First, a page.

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Journey of a Screenwriter
Thursday, July 23, 2009
Budget Busters: 5 Things To Watch Out For
The first thing to realize is that genre counts. Harry Potter may be setting box office records. Lord of The Rings may have swept the Oscars, but that doesn’t mean Hollywood is screaming for epic science fiction and fantasy specs. Quite the opposite. Those films take almost as much money to produce as they take in at the box office. I say this quite sadly because I have read some really good fantasy specs recently and they would be great films. But I know what the response from producers will be. “No!” The epic fantasy and big budget science fiction world right now is exclusively reserved for screenwriters with proven track records or bestselling novels. So if a writer has a perfect Harry Potter-style fantasy spec, he or she should immediately turn it into a novel. This goes for Historical Dramas as well. Period sets and costumes cost a lot of money. Even if a Historical Drama spec is exceptionally well written, the cost of producing it will be a hurdle.
With all rules there are always exceptions. Low budget fantasy and science fiction are still viable for unknowns. Producers are always on the lookout for the next Terminator or Aliens, a low to mid budget thriller that can spin into a multi sequel franchise. As for Historicals, producers may not be interested in biographies of Susan B. Anthony so much as they are looking for the next 300. Stylized action is in at the moment so a Historical Action spec has a chance (just don’t make it about Susan B. Anthony.)
So what are the genres that aren’t expensive? The same genres that pop up with regularity on the “What’s hot in the spec market” list. Comedies, Romantic Comedies, Family Films, Horror, Thriller, Action. Things set in the here and now and can produced with a minimum of cost. And most of them like Comedies and Thrillers usually have very cast-able lead roles. But even in these “bargain” genres a writer can still do things that will blow the budget.
1. Water – The robot shark in Jaws sank. Kate Winslet nearly drowned making Titanic. And there’s the well known story of Waterworld. The moral of the story; water is expensive. Shooting either on water or underwater requires loads of additional safety features. So if a rom-com writer puts his star crossed lovers adrift in a life raft, or if a horror writer has his serial killer drag his victims down into the deep, he or she has added a good deal to the film’s budget. If the story is set mostly in an aquatic setting, like an undersea wreck or on a yacht in the middle of the Pacific, then the budget has skyrocketed.
2. Night Time isn’t always the Right Time – Often a writer has to set exterior scenes at night. But the writer should keep in mind that night shoots require additional lighting (unless the director is going for a pseudo documentary look using mostly available light.) Those lights need to be set up. That’s additional labor and time. Labor and time equals money.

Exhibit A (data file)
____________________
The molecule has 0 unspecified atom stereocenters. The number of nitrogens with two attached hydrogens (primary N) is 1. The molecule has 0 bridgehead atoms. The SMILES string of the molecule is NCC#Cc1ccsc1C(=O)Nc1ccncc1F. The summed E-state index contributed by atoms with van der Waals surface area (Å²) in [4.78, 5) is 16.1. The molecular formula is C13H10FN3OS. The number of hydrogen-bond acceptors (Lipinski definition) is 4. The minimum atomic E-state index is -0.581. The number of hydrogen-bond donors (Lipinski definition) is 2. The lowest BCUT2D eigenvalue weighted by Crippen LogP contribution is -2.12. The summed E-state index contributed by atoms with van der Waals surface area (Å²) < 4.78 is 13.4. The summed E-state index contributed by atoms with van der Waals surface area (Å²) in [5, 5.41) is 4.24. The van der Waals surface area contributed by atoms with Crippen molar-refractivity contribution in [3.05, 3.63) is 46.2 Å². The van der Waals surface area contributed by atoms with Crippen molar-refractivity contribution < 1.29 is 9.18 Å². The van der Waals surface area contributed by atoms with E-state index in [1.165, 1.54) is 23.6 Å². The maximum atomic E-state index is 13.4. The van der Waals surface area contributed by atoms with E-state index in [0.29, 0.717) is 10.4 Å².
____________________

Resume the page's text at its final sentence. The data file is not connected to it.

3. Location, Location, Location – One of the first things Quentin Tarantino learned when he was making Reservoir Dogs was the fewer the locations, the lower the budget. It goes the other way as well. Increase the number of locations, the budget will correspondingly climb. Some writers may want to give their comedy or action film a globe spanning scope, but all those foreign locales add up.
Special mention should be given to the use of historic landmarks. Ever since Hitchcock had Martin Landau chase Carey Grant and Eva Marie Saint over Mt. Rushmore, writers of all stripes want to use the Eiffel Tower or the Empire State Building as a setting for the big moments in their stories. Writers should remember that shutting down those famous landmarks for filming costs money. Having two guys fight to the death on top of Saint Peter’s in Rome may sound cool, but try getting the permits for that, or building a convincing replica.
4. A Cast of Thousands – Writers should remember that every speaking role means money, and a good chunk of it. The Screen Actor’s Guild has set minimums for speaking roles. Beginning writers will sometimes create whole casts of characters just for one segment of the screenplay then completely jettison them after the main characters move on. That’s wasteful. Any speaking roles should either be brief or vitally important to the story.
5. Unnecessary Scenes – This goes to basic writing, but every scene in the screenplay should be vitally important to the story. Anything that isn’t necessary should be pruned from the final screenplay. I was told of a Lewis and Clarke Historical spec which contained an elaborate scene. It was huge Indian camp with dozens of extras. The purpose of this scene? To have Lewis and Clarke comment on how much they like roasted buffalo.
The writer should be no means approach every project from a penny pinching mindset. A lot of writers challenge themselves to write thrillers set in one single location with just two characters. It sounds nice in theory but the results more often than not are boring. Hollywood wants movie scripts, not stage plays. But the writer just needs to be aware and be on guard against unintentionally raising the film’s cost. On the page there is total freedom. But in reality there are limits. Making movies will always be expensive, but the writer should try and control just how expensive.
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